Orofacial Myofunctional Disorders and Your Health
Feb 05, 2016 09:55AM
● By Jenae Ciuffreda
Orofacial myofunctional disorder (OMD) refers to improper function of the facial muscles, tongue and mouth. OMDs may directly or indirectly affect facial growth and development, chewing, swallowing, speech articulation, occlusion, oral hygiene, stability of orthodontic treatment, facial esthetics and more.
Several factors can contribute to OMDs, one being inherited muscle patterns. Another is airway obstruction. This may be caused by enlarged tonsils or adenoids, anatomical abnormalities or allergies. A tight lingual frenum (the string of tissue that holds the tongue to the floor of the mouth), may restrict the movement of the tongue. The subsequent adaptation of the facial muscles and tongue may advance OMDs. Orofacial myofunctional disorders may negatively impact treatment by orthodontists, speech pathologists and other dental professionals.
Correct swallowing depends on a synergistic relationship between muscles of the face, mouth and throat. Muscles and nerves in the tongue, cheeks and throat must work in harmony. When a person swallows correctly, the tip of the tongue firmly presses against the hard palate (the roof the mouth, slightly behind the front teeth), which is designed to withstand the force created by the tongue during swallowing. During an incorrect swallow, the tip of the tongue presses against the teeth, sometimes pressing between the teeth. This is commonly called tongue thrust.
A person swallows 500 to 1000 times per day, so incorrect swallowing can contribute to a number of problems. However, the resting posture of the tongue and facial muscles is just as important, if not more, because it is more constant than swallowing.
Dental Problems Related to an OMD
Constant pressure from the incorrect resting position of the tongue and incorrect swallowing may push the teeth out of alignment. That pressure may also hinder the complete eruption (breaking through the gum) of some teeth. An OMD may lead to malocclusion (misalignment of the teeth), which can contribute to difficulties with biting, chewing, swallowing and digesting food. In an open bite the front teeth do not touch, and leave an “open” space between the upper and lower teeth. The inability of the upper and lower teeth to make contact can impede biting and chewing of food. Some contributing factors to an open bite are tongue thrust, resting posture of the tongue, thumb sucking and prolonged pacifier use.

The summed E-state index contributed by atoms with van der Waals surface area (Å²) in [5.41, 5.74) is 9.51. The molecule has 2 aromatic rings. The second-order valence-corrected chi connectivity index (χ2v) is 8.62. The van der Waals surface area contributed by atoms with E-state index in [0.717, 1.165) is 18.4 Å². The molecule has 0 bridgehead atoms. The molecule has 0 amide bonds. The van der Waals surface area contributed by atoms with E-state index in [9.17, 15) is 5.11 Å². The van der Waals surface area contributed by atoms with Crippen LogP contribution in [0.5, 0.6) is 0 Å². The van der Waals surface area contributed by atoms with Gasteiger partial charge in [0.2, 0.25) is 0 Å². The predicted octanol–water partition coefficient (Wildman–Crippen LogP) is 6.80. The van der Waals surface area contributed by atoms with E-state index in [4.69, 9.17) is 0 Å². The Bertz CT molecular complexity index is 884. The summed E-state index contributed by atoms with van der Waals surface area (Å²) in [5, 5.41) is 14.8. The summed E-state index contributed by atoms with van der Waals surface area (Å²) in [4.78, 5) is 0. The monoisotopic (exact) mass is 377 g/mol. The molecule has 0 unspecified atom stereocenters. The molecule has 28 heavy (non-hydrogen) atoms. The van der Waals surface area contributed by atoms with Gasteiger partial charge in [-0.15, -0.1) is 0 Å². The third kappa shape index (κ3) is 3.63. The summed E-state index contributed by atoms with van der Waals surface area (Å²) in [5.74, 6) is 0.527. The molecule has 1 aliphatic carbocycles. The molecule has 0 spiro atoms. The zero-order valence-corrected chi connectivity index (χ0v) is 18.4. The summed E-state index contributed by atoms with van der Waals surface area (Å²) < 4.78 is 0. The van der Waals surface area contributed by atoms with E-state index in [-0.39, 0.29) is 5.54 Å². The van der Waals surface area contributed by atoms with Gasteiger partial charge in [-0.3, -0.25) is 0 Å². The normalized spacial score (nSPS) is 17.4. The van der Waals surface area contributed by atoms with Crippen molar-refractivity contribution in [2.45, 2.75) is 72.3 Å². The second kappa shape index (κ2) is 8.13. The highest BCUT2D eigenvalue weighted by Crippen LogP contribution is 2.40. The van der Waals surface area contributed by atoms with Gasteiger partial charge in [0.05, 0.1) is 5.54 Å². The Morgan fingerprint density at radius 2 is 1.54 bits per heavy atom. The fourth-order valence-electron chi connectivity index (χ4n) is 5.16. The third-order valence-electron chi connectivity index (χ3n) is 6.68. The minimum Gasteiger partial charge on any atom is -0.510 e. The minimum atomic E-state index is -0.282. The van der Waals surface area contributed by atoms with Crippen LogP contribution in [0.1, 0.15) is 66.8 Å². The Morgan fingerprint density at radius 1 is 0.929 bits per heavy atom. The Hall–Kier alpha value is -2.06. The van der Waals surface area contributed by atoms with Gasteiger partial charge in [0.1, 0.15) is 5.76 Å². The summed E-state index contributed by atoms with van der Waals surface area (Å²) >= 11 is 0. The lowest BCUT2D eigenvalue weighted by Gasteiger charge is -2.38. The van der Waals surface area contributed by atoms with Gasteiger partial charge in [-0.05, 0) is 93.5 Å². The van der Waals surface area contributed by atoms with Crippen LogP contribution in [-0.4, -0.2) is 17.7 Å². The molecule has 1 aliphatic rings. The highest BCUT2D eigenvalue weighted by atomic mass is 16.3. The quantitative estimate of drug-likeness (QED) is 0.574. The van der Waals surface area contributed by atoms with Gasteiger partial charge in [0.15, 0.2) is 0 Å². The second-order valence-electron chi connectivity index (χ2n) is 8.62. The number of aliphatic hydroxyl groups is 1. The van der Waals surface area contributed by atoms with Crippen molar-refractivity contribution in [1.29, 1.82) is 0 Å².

Sleep Disordered Breathing
Recent research has shown that myofunctional therapy may reduce the symptoms of sleep disordered breathing, such as snoring, and ameliorate mild to moderate OSA (obstructive sleep apnea). When functioning properly, the muscles of the tongue, throat, and face can reduce obstruction to the airway.
Myofunctional Therapy Treatment
Myofunctional therapy eliminates many of the causes of swallowing abnormalities and incorrect rest posture of the tongue. When certain muscles of the face are functioning correctly, other muscles will become activated and proper coordination of the tongue and facial muscles is attained. Myofunctional therapy is painless and relatively simple to do. For successful results, exercises must be done consistently every day until the patient has corrected their abnormal muscle pattern. It also takes a commitment by the patient, their family and their time.
Treatment consists of a regimen of exercises over an 8 to 12 month period on average, although treatment length may vary per individual.
Jenae Ciuffreda is a registered dental hygienist and certified myofunctional therapist. She works at the office of functional dentist, Jeffry S. Kerbs, DDS, located at 240 South Hickory St., Ste. 207 in Escondido. To learn more, call 760-746-3663 or visit DrJKerbs.com.